Sunday, 23 February 2014

Ripple Baby Blanket

Really close friends of ours are expecting. They have decided to be surprised on the day so we don't know if we are planning for a boy or a girl.
I decided I really wanted to make something that would/could be around for a long time and would suit whatever nursery colours they ended up having.
I have included the pattern I used at the bottom of this post.

I used bamboo cotton so it can be washed often.

I've always liked ripple blankets and thought they were much harder than this, but I would recommend them to anyone!

With white, chain about 1.5 times as wide as you want your blanket to be. Don't worry if it is too long- you can always cut off the excess of your chain once you've started you valleys and peaks and can see how much you like.

I like three single crochet up the side of the hill, 3 crochet into the next single crochet, then three single crochet don the other side of the hill. Then, to make the valley, skip two single crochet and start the three going up the hill again.

At the last "side" of a peak you'll need to skip a single crochet and then turn as normal and skip another as you up the side again- otherwise your piece gradually increases- something I missed the first time I tried this.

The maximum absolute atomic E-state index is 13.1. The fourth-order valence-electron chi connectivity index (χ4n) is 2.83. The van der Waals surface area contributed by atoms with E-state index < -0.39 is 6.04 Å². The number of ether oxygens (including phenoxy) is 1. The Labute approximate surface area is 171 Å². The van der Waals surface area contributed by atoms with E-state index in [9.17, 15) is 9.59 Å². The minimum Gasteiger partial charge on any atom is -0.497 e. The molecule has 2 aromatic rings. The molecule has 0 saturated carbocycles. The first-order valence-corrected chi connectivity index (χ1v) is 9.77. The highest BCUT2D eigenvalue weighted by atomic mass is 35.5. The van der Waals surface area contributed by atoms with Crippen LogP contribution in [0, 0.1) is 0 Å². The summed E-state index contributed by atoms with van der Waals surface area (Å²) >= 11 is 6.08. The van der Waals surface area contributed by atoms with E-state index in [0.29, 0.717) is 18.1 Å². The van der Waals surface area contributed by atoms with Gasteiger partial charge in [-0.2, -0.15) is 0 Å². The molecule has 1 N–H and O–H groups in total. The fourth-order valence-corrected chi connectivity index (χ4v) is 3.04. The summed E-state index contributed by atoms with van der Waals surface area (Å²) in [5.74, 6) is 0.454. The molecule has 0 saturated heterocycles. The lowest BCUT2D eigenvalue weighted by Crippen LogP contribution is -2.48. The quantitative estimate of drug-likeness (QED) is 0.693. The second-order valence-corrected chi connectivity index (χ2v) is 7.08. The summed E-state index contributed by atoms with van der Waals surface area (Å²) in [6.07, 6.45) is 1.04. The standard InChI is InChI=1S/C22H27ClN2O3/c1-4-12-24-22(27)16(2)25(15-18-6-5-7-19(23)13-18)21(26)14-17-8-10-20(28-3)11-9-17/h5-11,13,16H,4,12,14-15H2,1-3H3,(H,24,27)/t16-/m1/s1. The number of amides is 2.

Here is the pattern, properly laid out:

Row 1: With white , single crochet (sc) in 2nd chain (ch) from hook, sc in next 2 ch, *3 sc in next ch, sc in next 3 ch, skip (sk) next 2 ch, sc in next 3 ch; repeat from * to last 4 ch, 3 sc in next ch, sc in next 3 ch - 13 ripples.
Row 2: Ch 1, turn, skip (sk) first st, sc in next 3 sts, *3 sc in next st, sc in next 3 sts, sk next 2 sts, sc in next 3 sts; rep from * to last 5 sts, 3 sc in next st, sc in next 2 sts, sk next st, sc in last st.

Then I did 6 rows of white and two of the colours.

Happy crocheting!

Tuesday, 31 December 2013

Christmas Craft Stall

I joined my second craft fair this year at the beginning of December.

Whilst I didn't do too badly in terms of sales it just reinforces to me that I do not like face to face selling. I much prefer on-line selling, where people can choose and buy and I do not have to smile manfully when they pick up my wares, turn them about in their hands and then put it down again. Arg, it kills me.
And then I get all weird when they do want to buy something. Like I want to warn them off, or something. Daft.

Sunday, 14 April 2013

Chevron Quilt Tutorial

I have been eyeing chevron (zigzag) quilts for a while now and the immanent arrival of my sisters baby gave me a great excuse to try this kind of quilt. I could also use plenty of the fabric left over from my Polaroid Quilt.
I looked for tutorials online but struggled a bit to understand them, so I thought I would add a quick bit of help for anyone who would like to make a similar zigzag quilt.

Chevron Quilt Tutorial:

To start I chose 2 contrasting fabrics, a white and a blue stripe cotton. Cut them into squares.